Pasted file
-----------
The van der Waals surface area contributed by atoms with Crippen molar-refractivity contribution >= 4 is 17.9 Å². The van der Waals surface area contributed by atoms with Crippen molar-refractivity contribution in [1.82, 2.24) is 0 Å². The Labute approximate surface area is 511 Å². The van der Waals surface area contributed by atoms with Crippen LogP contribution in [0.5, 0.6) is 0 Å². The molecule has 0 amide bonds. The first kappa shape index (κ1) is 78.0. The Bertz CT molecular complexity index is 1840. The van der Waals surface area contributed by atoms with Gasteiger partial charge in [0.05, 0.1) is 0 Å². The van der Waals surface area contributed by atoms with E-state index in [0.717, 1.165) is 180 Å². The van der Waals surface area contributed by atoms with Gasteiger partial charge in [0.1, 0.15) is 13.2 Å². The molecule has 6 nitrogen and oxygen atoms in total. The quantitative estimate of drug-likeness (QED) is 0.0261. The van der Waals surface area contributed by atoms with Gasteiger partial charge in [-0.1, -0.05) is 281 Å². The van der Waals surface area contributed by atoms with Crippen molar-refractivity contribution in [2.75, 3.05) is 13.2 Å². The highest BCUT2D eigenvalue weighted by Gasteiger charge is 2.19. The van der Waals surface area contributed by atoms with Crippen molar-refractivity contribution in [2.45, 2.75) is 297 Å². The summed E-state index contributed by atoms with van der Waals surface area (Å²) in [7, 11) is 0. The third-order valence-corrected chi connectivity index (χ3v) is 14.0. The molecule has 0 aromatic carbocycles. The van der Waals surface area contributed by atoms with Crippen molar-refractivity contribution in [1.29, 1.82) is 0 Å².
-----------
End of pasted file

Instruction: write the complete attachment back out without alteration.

The van der Waals surface area contributed by atoms with Crippen molar-refractivity contribution >= 4 is 17.9 Å². The van der Waals surface area contributed by atoms with Crippen molar-refractivity contribution in [1.82, 2.24) is 0 Å². The Labute approximate surface area is 511 Å². The van der Waals surface area contributed by atoms with Crippen LogP contribution in [0.5, 0.6) is 0 Å². The molecule has 0 amide bonds. The first kappa shape index (κ1) is 78.0. The Bertz CT molecular complexity index is 1840. The van der Waals surface area contributed by atoms with Gasteiger partial charge in [0.05, 0.1) is 0 Å². The van der Waals surface area contributed by atoms with E-state index in [0.717, 1.165) is 180 Å². The van der Waals surface area contributed by atoms with Gasteiger partial charge in [0.1, 0.15) is 13.2 Å². The molecule has 6 nitrogen and oxygen atoms in total. The quantitative estimate of drug-likeness (QED) is 0.0261. The van der Waals surface area contributed by atoms with Gasteiger partial charge in [-0.1, -0.05) is 281 Å². The van der Waals surface area contributed by atoms with Crippen molar-refractivity contribution in [2.75, 3.05) is 13.2 Å². The highest BCUT2D eigenvalue weighted by Gasteiger charge is 2.19. The van der Waals surface area contributed by atoms with Crippen molar-refractivity contribution in [2.45, 2.75) is 297 Å². The summed E-state index contributed by atoms with van der Waals surface area (Å²) in [7, 11) is 0. The third-order valence-corrected chi connectivity index (χ3v) is 14.0. The molecule has 0 aromatic carbocycles. The van der Waals surface area contributed by atoms with Crippen molar-refractivity contribution in [1.29, 1.82) is 0 Å².